However, small farmers seem pessimistic about these plans. The planted areas are cut back as their owners cannot afford purchasing fertilizers (The Economist, 2008). In addition, agricultural production cannot immediately respond to the changing demand. Higher yields need better irrigation and fancier seeds, which cannot be produced or found overnight (The Economist, 2008). “The time lag between dreaming up a new seed and growing it commercially in the field is ten to 15 years” (The Economist, 2008). This is why none of the proposed solutions would help resolving the food issue in the short run.

            I personally think that we should prepare ourselves to the long period of reaching a new economic equilibrium. It is true that the era of cheap products is over. Even when farmers finally manage to produce more, the price will hardly go down. As the average farm size has fallen from 1.5 to 0.5 hectares, small farmers are facing more difficulties in responding to higher food prices. We can only rely on the two factors: the growing food supply, which will slowly increase with time, and technologies and research, which will hopefully promote better yields without increasing the average farm size. In any case, agricultural production requires time. As there are no possible solutions which could help resolve the issue in the short run, we have nothing but to wait until the situation is improved.

References

The Economist. (2008). The new face of hunger. The Economist.com. Retrieved April 28,

2008, from http://www.economist.com/world/international/displaystory.cfm?story_id=11049284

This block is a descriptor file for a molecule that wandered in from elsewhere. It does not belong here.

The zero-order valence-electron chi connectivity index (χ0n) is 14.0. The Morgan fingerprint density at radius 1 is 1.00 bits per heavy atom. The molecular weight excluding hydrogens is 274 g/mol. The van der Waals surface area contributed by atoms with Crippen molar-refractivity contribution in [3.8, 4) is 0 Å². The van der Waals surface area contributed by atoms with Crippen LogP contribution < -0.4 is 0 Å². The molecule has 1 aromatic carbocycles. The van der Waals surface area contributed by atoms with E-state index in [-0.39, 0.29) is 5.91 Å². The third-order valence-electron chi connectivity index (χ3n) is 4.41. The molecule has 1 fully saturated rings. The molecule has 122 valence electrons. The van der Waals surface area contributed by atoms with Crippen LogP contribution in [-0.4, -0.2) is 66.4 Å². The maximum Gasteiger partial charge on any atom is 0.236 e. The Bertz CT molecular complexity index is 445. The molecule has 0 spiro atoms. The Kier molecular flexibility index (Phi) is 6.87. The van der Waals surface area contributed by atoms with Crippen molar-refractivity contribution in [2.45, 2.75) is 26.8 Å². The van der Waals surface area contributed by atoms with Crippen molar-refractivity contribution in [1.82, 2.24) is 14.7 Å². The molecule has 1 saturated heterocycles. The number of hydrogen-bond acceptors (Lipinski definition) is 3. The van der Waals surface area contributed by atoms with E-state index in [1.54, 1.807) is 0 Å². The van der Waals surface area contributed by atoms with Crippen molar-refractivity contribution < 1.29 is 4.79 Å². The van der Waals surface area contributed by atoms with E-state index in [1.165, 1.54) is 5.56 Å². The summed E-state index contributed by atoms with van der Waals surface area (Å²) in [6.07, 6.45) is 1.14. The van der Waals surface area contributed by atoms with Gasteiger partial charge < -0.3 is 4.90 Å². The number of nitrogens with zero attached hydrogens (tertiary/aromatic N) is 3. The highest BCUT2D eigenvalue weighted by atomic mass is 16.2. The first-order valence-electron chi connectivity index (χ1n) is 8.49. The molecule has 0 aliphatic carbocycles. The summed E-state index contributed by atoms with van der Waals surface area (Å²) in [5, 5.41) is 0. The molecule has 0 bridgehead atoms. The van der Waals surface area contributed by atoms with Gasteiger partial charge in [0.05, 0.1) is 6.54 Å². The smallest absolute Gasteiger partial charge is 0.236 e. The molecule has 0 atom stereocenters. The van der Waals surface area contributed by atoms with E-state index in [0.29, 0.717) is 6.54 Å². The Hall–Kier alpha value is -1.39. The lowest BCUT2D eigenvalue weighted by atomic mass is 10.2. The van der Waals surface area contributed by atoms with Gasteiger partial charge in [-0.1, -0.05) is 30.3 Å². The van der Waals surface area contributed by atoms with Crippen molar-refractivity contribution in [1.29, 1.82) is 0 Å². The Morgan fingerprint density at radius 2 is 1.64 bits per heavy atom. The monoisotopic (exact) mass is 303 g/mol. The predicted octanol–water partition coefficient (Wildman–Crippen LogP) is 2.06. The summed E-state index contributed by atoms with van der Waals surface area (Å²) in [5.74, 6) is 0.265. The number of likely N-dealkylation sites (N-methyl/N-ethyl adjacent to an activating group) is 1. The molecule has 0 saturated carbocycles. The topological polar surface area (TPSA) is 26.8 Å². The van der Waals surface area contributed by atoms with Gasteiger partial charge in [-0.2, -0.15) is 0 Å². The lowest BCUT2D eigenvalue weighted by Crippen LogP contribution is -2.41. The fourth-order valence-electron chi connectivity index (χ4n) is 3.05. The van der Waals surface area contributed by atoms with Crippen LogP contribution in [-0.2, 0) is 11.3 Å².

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The New Face of Hunger Essay

Facebooktwittergoogle_plusredditpinterestlinkedinmail
The New Face of Hunger Essay
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  • University/College:
    University of Arkansas System

  • Type of paper: Thesis/Dissertation Chapter

  • Words: 733

  • Pages: 3

The New Face of Hunger

The problem on food shortage happening today, especially in those considered third world countries, is almost unbelievable especially when the more grim reality is taken into account – that this crisis of 2008 is not calculated to go away in the next few years, but will stay and linger until it has affected and wiped out the gains of the poorest in the past decade when the economy was in progression, leaving also another 100 million people poor along its wake (Zoellick, ). If this calculation was made out of accurate perception of the world’s real economic situation, and therefore will actually happen more or less in the near future, the problem then is not something that is to be treated casually.

This sudden surge of price-rise on wheat and rice was due to increase in demand and not actually because the supply was scarce. There were radical changes in recent decades that occurred with regard to sustained production of those crops considered to be sources of staple food. Because of the increase of demand, the otherwise sufficient supply has now become inadequate, leaving the world’s economy faltering. According to an article written by Francisco Noguera (2008), the biggest culprit behind all these crises is the Biofuels Programs of the West.